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Joined: Jan 21, 2005
Posts: 6989
Location: Central Illinois, USA
PostPosted: Wed May 10, 2006 6:36 pm
Post subject: Re: The $1500 Challenge??

Yep, like most 'puter users, the machine has two or more purposes and/or users and needs to be 'fully equiped' to handle all of those purposes. MS Office was and is a great software, but Open Office will run MS Office apps including PowerPoint and it's FREE ...:wink: What MS Office has over any other app is Front Page. FP is a great piece of software and I know it can be bought seperate from Office as a stand alone app...(BIG Smile)

As far as OS' go, XP is out front by a wide margin and for Gamers such as CC gamers, MS is the only real choice. I put in the Linux scenario for those that aren't gamers...

As far as getting CFS or FS9 to work on Linux, I've heard rumors that Caldega, a layer app, can run CFS and CFS2, but haven't seen it in action to prove if it will or not. I haven't seen any mention of CFS3 or FS9 so who knows.

This I do know. If MS keeps jackin' up their prices for OS and making life general harder for their constituents, an alternative OS may get a chance to grab a larger share of the market and with Apple/Mac running on Intel hardware now, who knows what the outcome for Mac will be. I currently have a version of Apple running on XP in a virtual desktop that I'm messing with to see how things work. At the present time, I can triple boot XP Pro, XP MAC and Linux.

Back to the original post, I agree. It'll be good to see how many 'out of the box' configs there are out there...:wink:
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Shades
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Posts: 6453
Location: 3rd Branch up, 'Ye Olde Oak', Green Wood.
PostPosted: Thu May 11, 2006 6:43 am
Post subject: Re: The $1500 Challenge??

FrontPage is being eliminated soon (possibly this year).
I'll try and find the stuff I been reading on that and post in the Software section.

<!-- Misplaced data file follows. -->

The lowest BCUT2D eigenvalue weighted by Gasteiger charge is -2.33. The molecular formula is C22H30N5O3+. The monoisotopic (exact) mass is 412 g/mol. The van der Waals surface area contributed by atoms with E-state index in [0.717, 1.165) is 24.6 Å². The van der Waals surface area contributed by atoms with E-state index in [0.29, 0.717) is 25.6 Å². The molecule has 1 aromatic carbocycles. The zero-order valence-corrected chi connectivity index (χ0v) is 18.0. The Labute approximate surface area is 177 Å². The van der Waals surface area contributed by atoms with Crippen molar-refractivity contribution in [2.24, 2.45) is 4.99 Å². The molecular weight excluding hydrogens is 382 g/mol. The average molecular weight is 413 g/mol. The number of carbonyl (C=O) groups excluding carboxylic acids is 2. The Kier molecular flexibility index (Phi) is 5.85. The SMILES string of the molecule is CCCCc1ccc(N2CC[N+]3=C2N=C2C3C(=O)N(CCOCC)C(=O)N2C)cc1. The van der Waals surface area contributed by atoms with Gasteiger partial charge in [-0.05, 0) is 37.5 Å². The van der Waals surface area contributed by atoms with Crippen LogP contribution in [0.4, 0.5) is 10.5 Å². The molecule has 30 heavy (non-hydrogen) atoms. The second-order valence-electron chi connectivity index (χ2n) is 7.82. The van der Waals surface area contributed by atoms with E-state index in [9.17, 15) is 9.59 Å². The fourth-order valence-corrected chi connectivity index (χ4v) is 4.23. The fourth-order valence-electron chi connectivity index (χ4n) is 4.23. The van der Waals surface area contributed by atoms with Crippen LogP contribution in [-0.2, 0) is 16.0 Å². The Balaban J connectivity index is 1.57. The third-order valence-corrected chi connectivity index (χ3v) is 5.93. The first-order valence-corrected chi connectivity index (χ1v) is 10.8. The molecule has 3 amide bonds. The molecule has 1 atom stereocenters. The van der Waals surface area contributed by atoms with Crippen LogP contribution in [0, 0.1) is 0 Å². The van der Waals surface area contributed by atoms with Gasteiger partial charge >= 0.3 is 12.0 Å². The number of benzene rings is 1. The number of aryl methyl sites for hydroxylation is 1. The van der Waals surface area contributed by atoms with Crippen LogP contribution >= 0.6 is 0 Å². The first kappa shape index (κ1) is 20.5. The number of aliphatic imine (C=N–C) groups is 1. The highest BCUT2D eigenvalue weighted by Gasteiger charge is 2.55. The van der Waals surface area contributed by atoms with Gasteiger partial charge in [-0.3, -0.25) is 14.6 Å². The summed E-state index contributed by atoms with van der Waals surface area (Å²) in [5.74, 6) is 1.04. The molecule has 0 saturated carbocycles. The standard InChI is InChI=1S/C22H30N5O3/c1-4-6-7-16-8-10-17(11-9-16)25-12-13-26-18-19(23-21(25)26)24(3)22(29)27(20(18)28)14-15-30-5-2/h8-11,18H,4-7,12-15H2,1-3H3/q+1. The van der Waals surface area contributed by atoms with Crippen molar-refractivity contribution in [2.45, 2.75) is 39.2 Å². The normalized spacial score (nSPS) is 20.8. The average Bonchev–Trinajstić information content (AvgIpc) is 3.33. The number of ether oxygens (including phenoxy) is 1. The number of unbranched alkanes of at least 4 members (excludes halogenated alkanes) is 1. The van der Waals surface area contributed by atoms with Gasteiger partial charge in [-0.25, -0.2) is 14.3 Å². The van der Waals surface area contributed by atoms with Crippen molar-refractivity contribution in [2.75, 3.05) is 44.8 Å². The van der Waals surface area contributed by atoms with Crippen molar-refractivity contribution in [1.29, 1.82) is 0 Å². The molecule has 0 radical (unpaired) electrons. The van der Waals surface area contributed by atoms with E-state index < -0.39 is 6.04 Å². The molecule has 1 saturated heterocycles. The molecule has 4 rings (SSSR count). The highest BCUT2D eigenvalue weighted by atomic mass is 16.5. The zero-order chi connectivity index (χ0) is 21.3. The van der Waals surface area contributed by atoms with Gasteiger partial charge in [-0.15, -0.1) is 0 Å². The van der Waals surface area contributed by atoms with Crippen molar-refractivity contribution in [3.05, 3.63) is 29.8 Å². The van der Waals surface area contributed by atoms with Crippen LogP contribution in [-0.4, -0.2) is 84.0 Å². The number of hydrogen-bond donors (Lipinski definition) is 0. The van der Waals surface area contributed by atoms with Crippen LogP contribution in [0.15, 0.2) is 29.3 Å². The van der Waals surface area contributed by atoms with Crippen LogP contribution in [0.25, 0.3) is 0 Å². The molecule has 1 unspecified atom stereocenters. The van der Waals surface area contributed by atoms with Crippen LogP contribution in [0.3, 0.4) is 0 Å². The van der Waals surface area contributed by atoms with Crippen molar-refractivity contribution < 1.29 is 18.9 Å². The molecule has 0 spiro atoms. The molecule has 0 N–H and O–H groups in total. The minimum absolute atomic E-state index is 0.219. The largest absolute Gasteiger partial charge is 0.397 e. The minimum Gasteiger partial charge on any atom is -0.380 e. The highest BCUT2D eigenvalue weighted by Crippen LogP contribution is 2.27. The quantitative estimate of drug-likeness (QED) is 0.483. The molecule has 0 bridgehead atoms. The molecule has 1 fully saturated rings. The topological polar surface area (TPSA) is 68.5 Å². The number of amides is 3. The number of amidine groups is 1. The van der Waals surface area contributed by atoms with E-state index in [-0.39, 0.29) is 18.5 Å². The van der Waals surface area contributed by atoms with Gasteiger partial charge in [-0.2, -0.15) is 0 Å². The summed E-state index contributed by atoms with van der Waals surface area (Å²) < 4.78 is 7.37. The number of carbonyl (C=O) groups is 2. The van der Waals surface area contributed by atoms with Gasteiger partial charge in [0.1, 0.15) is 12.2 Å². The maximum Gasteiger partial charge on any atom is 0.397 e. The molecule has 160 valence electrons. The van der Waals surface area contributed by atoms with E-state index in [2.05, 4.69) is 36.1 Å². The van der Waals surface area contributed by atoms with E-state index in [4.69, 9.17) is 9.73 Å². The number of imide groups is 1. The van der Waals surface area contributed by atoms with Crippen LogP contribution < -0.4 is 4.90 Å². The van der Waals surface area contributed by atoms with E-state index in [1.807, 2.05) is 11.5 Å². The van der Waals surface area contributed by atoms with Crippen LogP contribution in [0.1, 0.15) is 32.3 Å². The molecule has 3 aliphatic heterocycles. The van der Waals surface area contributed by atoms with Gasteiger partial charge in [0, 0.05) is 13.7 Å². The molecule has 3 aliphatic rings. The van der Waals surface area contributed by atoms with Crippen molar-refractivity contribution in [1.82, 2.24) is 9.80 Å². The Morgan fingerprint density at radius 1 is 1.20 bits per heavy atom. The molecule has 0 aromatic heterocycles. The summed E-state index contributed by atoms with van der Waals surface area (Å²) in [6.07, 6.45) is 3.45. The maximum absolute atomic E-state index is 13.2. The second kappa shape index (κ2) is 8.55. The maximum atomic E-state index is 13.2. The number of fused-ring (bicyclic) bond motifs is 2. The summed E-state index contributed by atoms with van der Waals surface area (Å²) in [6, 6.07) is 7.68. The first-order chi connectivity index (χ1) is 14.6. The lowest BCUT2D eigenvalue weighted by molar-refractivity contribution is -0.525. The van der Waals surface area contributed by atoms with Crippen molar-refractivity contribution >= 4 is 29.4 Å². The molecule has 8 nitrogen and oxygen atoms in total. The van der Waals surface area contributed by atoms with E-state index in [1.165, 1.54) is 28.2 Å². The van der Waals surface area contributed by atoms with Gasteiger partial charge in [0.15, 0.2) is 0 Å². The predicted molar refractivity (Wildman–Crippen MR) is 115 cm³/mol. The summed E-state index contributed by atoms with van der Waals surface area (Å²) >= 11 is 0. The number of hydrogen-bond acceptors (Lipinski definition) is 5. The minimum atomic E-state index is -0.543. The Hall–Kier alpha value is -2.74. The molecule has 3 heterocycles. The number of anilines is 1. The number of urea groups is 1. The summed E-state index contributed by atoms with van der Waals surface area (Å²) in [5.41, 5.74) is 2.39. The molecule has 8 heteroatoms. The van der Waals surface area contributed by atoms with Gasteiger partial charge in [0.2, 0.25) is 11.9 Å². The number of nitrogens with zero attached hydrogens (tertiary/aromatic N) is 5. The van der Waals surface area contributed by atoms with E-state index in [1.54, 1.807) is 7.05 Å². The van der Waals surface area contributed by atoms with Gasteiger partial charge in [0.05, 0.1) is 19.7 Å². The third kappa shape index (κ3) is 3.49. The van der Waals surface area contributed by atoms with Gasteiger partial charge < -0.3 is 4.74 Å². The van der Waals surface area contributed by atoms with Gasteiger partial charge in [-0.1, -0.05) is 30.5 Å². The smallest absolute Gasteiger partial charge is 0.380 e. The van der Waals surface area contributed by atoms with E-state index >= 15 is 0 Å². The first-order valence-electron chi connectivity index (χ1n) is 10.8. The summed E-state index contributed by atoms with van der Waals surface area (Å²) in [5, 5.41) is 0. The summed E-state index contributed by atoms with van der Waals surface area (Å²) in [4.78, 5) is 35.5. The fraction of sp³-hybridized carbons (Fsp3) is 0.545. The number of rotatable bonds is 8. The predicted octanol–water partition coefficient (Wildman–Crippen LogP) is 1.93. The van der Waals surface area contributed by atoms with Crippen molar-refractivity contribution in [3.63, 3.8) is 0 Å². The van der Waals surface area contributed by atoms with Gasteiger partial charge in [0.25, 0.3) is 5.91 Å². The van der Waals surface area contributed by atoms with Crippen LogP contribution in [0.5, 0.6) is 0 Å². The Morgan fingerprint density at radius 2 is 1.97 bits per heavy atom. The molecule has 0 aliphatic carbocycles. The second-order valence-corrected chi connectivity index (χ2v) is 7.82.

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Skwerl's place.

Com-Central's cutest, fluffiest, twitchiest, tail.
CPU > Intel i9-9900k (o/c 4.9GHz); COOLING > BeQuiet! Dark Rock Pro 4;
MOBO > ASUS PRIME Z390-A; RAM > 2x32GB Corsair LPX 2666MHz;
GPU > Gigabyte GEFORCE GTX650Ti PCI-e 3.0 2Gb GDDR5;
AUDIO > Creative X-Fi Xtreme Music (plus - Universal Audio UAD2 Quad Custom accelerator);
HDD > 3x1TB+ M.2. SSDs; LCD > DELL - S2419HGF (1920x1080);
PSU > 650W be quiet Straight Power 11 - 80+ Gold;
CASE > BeQuiet! SILENT BASE 601; OS > Windows 10 Home Advanced (64-bit).
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Shadow_Bshwackr
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Location: Central Illinois, USA
PostPosted: Wed May 17, 2006 12:05 pm
Post subject: Re: The $1500 Challenge??

Extreme Tech has released an article about this very subject called "Build an $800.00 Gaming PC".

This may shed some new light on your decision to build or buy... Wink

May 16, 2006
Build It: $800 Gaming PC
By Jason Cross


It's a commonly held misconception that playing modern PC games is an expensive proposition, full of $500 video cards and $900 dual-core processors. Sure, you can have an amazing gaming experience if you want to blow thousands of dollars putting together our Killer Gaming Rig, but it doesn't have to be that way. You can enjoy the latest PC games with a sub-$1000 PC.

As you'll see, that doesn't mean you have to miss out on all the "good stuff," either. You don't need to turn all the detail levels down, or play at a resolution of 640x480. With the PC we built for around $800, we're able to play even demanding games at HD resolutions (1280x1024) quite well. Granted, that's without anti-aliasing and anisotropic filtering, but it's still a great gaming experience. So if your computer is getting too old to play all the hot games, or if you're looking to build a second computer on the cheap, our suggestions for an $800 gaming PC may be a good place to start.


To read the whole article: Click HERE!

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FF_StepChild
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Joined: Jul 12, 2005
Posts: 174
Location: Hampton Va. US
PostPosted: Sat Jun 10, 2006 8:59 am
Post subject: Re: The $1500 Challenge??

Abit AN8 32X motherboard
AMD Athlon X2 3800+
XFX Ge-Force 7800GTX OC 256MB maybe another later...
2 GB Corsair DDR400 RAM

MB $145 zipzoomfly
CPU $327 zipzoomfly
Vid $185 ebay
RAM $140 ebay
Total Upgrade $797
All parts bought through online stores and ebay
Keeping my dual 80G hard drives, case, fans, and power supply to save a little dough. I should have all the pieces and parts by Thursday 6-15-06, and put it together that weekend.